Sky-blue-pink, moving quickly outside. Magic. Life is moving, and I am soooo happy. It comes from being confident, secure, and expressive. I finally love myself again.

Just raided my hotel’s kitchen fridge. Awesome.

18 Giugno 2010 Assisi-Ferrara

It never ceases to amaze me how close I am to certain death when a train flies by the platform doing nearly 40 mph, only 10 feet away. The wind is nearly enough to pull you under the wheels.

Jehovah’s witnesses. They’re everywhere, man.

Not a full-blown strike. More like a day of more laziness than usual that pisses everyone off by making us late everywhere. Low-impact, low-effort civil disobedience.

I forgot that the Ferraresi dress so well. The women dress in heels and jewelry to go to the supermarket.

Correction, they dress in heels and jewelry to go to the dollar store.

19 Giugno 2010 Ferrara

Today has been a lesson in changing one’s bad circumstances and letting them go. Very Successful. That is, except for the extremely loud, extremely cacophanous, extremely off-key concert going on in the piazza near the castle. That circumstance I can only accept.

20 Giugno 2010 Ferrara

Being here in Ferrara makes me remember a particular phase of my life, emotionally, that is now difficult for me to picture myself in.

35 bug bites. F****** everywhere. On my legs. The palms of my hands. My left eyelid.

21 Giugno 2010 Ferrara

My back hurt so badly when I woke up this morning, I could hardly move. I dropped my bag when I tried to lift it from the pain. Now, due to a combination of advil, some effervescent Italian painkiller, a heating pad, and holy water, it’s at least bearable. Today is a day of waiting.

Sitting as I am in at the end of a train car facing forward gives the dizzying impression that I am not moving, but instead it is the world moving around me. There’s a girl sitting across from me whose shoes proclaim VAG-abond. Ciao, Bologna.

I feel very safe in the Bologna airport even though something really strange happened at dinner. I was eating my gnocchi al pesto when suddenly a young man with terror on his face came and sat so close to me he brushed my knee with his out of the blue. There were plenty of other tables, and I was on the phone trying to talk to my parents, so I must’ve given him a look of shock and confusion. He didn’t say anything and instead began stuffing his mouth with risotto, bread, and gnocchi so fast that I was concerned. He pushed my book on the table aside and moved still closer to me. “Ma scusa,” I said, “Posso anche andare di la,” (“Excuse me, but I can also go over there.”) indicating that I could vacate the table for him. “No,” he mushed through a stuffed mouth, “E solo che c’e’ qualcuno di che io non voglio vedermi. Scusami tanto, eh?” (“No. It’s just that there’s someone over there that I don’t want to see me. Excuse me, ok?”) It was then that I realized that the reason that he looked so crazed was that he was hungry. In looking at his face again, I noticed that he had the sunken cheeks of real hunger, like he hadn’t eaten in days. He was hiding from the caffetteria workers, hoping to not pay for his meal. I let him stay.

He remained hidden until about ten minutes ago, when he came down the stairs singing a triumph song and doing a little happy dance. He gave me a thumbs-up and a smile, and then he went on his way.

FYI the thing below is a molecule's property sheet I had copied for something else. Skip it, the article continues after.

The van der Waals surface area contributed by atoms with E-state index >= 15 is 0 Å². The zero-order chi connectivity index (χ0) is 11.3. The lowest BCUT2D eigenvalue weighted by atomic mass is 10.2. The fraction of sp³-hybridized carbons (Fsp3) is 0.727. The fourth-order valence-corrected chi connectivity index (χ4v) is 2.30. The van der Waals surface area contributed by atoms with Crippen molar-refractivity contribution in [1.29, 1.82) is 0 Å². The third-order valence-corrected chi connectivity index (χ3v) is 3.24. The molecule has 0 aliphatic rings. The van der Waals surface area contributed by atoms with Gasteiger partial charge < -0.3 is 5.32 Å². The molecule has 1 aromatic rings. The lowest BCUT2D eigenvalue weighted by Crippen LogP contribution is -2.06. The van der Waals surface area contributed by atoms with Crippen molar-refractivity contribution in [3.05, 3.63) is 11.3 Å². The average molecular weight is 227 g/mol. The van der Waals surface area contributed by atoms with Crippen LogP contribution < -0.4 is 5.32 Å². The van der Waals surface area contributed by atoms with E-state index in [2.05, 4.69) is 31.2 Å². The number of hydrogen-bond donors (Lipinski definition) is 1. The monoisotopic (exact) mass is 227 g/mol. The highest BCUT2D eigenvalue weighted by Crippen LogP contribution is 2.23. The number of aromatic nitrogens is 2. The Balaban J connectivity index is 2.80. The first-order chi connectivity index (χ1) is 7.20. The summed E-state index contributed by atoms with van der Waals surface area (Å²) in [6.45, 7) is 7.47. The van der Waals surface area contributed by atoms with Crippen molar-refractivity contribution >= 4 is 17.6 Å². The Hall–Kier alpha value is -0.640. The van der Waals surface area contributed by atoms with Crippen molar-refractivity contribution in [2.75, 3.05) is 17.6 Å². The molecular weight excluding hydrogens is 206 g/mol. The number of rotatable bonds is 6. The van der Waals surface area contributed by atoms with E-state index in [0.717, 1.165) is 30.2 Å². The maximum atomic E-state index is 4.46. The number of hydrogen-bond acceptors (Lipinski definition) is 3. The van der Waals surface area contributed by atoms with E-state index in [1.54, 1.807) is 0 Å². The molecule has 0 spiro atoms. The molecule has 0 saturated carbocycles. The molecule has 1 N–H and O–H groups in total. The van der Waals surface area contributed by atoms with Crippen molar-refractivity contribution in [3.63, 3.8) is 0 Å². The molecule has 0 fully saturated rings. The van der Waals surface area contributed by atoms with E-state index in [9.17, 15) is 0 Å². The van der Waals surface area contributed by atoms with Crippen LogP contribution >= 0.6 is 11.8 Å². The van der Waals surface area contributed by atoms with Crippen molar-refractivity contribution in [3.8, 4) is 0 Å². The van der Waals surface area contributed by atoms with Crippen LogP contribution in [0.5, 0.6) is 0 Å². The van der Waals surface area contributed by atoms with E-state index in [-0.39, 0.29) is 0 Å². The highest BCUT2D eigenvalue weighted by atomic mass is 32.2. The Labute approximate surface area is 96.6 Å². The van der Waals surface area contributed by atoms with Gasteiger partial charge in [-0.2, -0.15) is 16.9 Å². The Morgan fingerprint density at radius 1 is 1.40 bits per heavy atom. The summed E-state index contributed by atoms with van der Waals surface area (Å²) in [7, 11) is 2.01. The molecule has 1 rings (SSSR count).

All my clothes smell musty and faintly like B.O., and some I may simply have to toss. Towards the end I began spraying them with hairspray in the attempt to cover the backpacking stink.

3:30 AM. I just did my makeup in the bathroom for an hour, moving as slowly as possible, and then I found the downstairs bar to be open. I may need a coffee. And some pringles.

Pringles obtained. Sunset and sunrise at the Bologna airport.

And just like that, my Italia disappears behind the clouds. A circular rainbow is chasing our progress across the sky, and the Alps are rising above the fog. DAMNIT. Spilled hot tea all over my lap. It felt kinda good after awhile. All the benefits of peeing your pants without actually doing it.

Time has lost all meaning after 36 hours on the road. Almost there. Almost there.

How to Apply for a Chinese Work Visa (Z Visa, 2018)

PLEASE NOTE: If you are working in Fuzhou, you need to follow the instructions for the notarization process very carefully. I wrote a guide that you can use here. 


Phew! You made it. Now on to the third step.  

You need to contact an agency that can help you with the further steps in this process. An option for those in the Colorado area is the Teaching Nomads group, who are excellent for legalization services.  

Quiz time! What’s an apostille?  

That’s right, it’s like a mega-notarization stamp! An apostille is a diplomatic stamp that is used to show authenticity for documents required for immigration (It’s used for international adoptions, marriage visas, and other forms of immigration).  

Let’s go over the steps to obtain one:  

  1. Contact your HR Representative and confirm once more that all your notarizations are correct.  
  2. When you have approval, contact the agency of your choice and explain the situation. You will be applying for a Z Visa (work visa) and need to obtain the work permit.  
  3. They will guide you through the next steps. Follow their instructions exactly.  
  4. You will COURIER (FEDEX, DHL, UPS) your documents to their office.  
    1. NEVER, EVER, EVER USE THE US POST OFFICE TO SEND OFFICIAL DOCUMENTS UNLESS YOU REALLY LOVE CHASING DOWN POSTMEN AND HANGING OUT IN POST OFFICES FOR DAYS ON END. (Seriously. Five days is the current record for lost documents, and only five heart attacks for the teacher involved!)  
  5. They will take them to the state’s  Secretary of State for the application of the seal.